Japan had long denied it engaged in germ warfare in China during World War II. But the situation took a shift in August 2002 when 180 Chinese victims sought compensation from the Japanese government.
Although they were to face disappointment when their petition was rejected by the Tokyo District Court, Judge Koji Iwata declared for the first time "The deployment of biological weapons (in China in the 1930s and 1940s) was a strategic part of Japan's war plans and was carried out under orders from the central command of the army."
The Japanese army's so-called "Epidemic Prevention and Water-Supply Unit" is better known as Unit 731. It was established in 1936 under an imperial edict issued by Emperor Hirohito (1901-1989) which established the basis for the atrocities it would go on to commit. Judge Iwata said its "main objective was to research, develop and manufacture biological weapons."
From 1936 to 1945, the notorious Unit 731 conducted biological experiments on live human subjects as it developed its biological weapons. Many Chinese people lost their lives subjected to these cruel experiments.
Many people have come from around the world to the site of the Unit 731 headquarters some 20 kilometers south of Harbin, capital of northeast China's Heilongjiang Province. They wish to see the evidence of the Japanese army's guilt with their own eyes. However there has been disappointment at the lack of tangible evidence to be seen on the spot.
With its defeat in 1945, the retreating Japanese army blew up all the buildings on the site except the main office. This now houses the Unit 731 Criminal Evidence Museum.
"In fact, Unit 731 constructed extensive underground facilities for their human experiments. They did not have time to destroy these when they pulled out. So a tremendous amount of evidence must have been buried deep underground," said Wang Peng, the museum's curator.
According to local people, those underground structures had caused them a lot of trouble. For instance, when excavating for house foundations, they have often come across hidden openings going down to fathomless depths.
Since 1945 the local government has never carried out a comprehensive investigation into the ruins of the buildings and equipment left by Unit 731," said Wang Peng. "To make matters worse, over the past few decades people were moving into the area of the historic site. This continued until 2000 when all the residents here were relocated and a small-scale excavation was launched.
The 2000 dig exposed the No.7 prison and a germ warfare laboratory where prisoners were subjected to bacteriological experiments. In the absence of good maintenance due to a shortage of funds, all the remains that were unearthed have fallen prey to erosion, weathering, and frost damage even though they were under provincial-level protection.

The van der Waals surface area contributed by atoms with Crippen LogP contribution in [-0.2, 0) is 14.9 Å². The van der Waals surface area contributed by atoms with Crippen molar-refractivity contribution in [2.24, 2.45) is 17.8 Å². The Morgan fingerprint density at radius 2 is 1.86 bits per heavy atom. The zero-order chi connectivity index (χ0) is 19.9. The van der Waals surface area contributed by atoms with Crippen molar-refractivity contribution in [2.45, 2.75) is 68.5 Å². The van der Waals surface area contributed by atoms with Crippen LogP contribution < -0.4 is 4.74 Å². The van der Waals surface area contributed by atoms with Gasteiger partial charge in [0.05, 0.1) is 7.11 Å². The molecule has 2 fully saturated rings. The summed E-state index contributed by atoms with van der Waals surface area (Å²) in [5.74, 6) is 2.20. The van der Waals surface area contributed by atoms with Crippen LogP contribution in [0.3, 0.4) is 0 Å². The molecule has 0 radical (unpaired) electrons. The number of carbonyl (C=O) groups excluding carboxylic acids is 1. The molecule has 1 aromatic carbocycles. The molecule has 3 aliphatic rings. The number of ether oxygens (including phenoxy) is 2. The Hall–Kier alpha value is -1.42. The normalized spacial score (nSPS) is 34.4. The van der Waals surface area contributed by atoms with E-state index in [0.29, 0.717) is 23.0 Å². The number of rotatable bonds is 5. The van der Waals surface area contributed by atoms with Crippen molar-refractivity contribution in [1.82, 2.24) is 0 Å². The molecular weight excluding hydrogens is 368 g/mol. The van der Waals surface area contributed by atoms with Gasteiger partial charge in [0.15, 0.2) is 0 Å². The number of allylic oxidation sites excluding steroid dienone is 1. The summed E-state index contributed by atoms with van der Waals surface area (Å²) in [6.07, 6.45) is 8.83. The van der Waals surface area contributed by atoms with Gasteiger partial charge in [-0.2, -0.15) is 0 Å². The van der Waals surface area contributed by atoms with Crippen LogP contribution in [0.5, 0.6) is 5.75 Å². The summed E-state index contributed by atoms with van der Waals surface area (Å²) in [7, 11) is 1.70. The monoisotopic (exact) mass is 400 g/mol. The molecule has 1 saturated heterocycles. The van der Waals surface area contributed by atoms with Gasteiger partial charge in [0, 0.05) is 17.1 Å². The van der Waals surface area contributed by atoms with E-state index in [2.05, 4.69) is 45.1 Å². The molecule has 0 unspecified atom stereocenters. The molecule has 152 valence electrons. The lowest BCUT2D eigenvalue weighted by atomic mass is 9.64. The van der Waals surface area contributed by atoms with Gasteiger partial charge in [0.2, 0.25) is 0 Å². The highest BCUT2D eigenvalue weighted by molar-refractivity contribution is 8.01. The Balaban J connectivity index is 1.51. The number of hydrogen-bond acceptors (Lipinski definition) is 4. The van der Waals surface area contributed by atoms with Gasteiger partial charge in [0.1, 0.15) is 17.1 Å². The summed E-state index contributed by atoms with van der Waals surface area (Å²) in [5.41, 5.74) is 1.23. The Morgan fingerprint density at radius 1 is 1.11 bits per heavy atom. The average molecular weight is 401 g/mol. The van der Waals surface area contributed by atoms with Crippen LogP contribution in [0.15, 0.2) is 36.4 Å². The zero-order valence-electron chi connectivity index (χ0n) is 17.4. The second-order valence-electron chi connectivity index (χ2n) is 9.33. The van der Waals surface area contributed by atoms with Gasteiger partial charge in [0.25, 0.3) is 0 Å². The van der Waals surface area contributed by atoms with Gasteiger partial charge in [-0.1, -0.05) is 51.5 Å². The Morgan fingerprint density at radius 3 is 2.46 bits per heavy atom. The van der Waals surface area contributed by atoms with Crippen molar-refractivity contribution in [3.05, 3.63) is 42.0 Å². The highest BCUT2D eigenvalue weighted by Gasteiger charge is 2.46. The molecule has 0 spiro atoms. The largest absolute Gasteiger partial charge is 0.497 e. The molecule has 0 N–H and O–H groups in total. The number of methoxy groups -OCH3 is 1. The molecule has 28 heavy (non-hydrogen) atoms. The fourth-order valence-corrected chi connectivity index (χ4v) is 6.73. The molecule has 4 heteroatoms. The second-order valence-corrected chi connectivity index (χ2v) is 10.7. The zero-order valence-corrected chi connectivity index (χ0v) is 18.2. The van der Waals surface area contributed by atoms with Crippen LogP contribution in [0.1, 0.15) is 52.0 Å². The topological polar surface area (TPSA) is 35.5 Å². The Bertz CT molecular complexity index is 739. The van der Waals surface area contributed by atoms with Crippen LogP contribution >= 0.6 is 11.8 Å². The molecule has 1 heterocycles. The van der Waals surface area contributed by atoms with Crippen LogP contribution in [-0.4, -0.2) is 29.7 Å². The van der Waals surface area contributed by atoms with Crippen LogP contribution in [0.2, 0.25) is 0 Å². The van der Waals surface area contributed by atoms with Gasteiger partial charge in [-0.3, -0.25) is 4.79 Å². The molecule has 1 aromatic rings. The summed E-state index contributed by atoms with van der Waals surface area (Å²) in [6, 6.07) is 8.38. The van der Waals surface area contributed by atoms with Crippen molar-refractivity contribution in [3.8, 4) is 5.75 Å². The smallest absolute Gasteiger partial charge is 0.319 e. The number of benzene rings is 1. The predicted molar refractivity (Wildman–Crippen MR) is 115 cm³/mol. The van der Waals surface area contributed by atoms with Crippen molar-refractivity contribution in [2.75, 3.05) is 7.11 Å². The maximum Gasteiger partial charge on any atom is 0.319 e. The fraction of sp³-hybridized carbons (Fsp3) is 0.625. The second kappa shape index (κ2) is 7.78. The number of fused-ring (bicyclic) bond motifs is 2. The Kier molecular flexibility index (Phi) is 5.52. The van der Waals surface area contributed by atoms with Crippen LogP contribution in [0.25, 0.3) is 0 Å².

"Taking the post-dig costs of preserving the relics into account, some experts say that no less than 30 million yuan (about US$3.75 million) would be needed to launch a full-scale excavation at the Unit 731 site. The state's current annual budgetary appropriation of 270,000 yuan (about US$33,750) is just a drop in the ocean. Given the museum's inadequate ticket earnings and the lack of any non-governmental capital it's proving extremely difficult to get the excavation project started," said Wang.
Thus the museum has often found itself in a difficult position for many of the Japanese atrocities admitted by former members of Unit 731 cannot be confirmed by tangible evidence at the site. For instance, on August 11, 1945, after blowing up the buildings at the Unit 731 headquarters site, the Japanese army shot dead over 400 prisoners on the experimental list. They poured gasoline on the corpses and burned them in eight pits. Some remains were thrown into the Songhua River.
Wang said, "Many former Unit 731 members have spoken of this cold-blooded massacre, but none of the victims' remains have been found, nor will they be without a full-scale excavation."
Another problem troubling Wang is that the former personnel of Unit 731 are now dying off themselves. They are important witnesses with information on the Japanese army's brutality. In 2000, excavations to the northwest of the No.7 prison uncovered what was at first thought to have been the boiler room. However, some former Unit 731 personnel returned to the spot by invitation on two occasions in 2001. They all consistently verified that what had been unearthed was in fact a "dissecting room". One of the returnees admitted he had personally vivisected five Chinese prisoners in that place.
Another former member of Unit 731 told Wang Peng, "Eight of my former colleagues in Unit 731 who are now confined to their sickbeds, hope to see you in Japan. They want to tell you of the tormenting secrets buried in their hearts."
According to Wang, six or seven years ago, around 700 to 800 former Unit 731 members were still alive. However in recent years, visiting Japanese delegations have saying that more and more of them are now dying.
Many former Unit 731 members prefer not to reveal the truth about what they were involved in until one or two months before their own deaths.
"So it's necessary for us to keep in close touch with them and help dispel their misgivings," said Wang.
"The physical remains to be found at the Unit 731 site represent material evidence. Those former Unit 731 members who are still alive are witnesses," Wang said. "Our job is to take account of what both the material evidence and the witnesses have to tell us. This dialogue is becoming more urgent than ever before."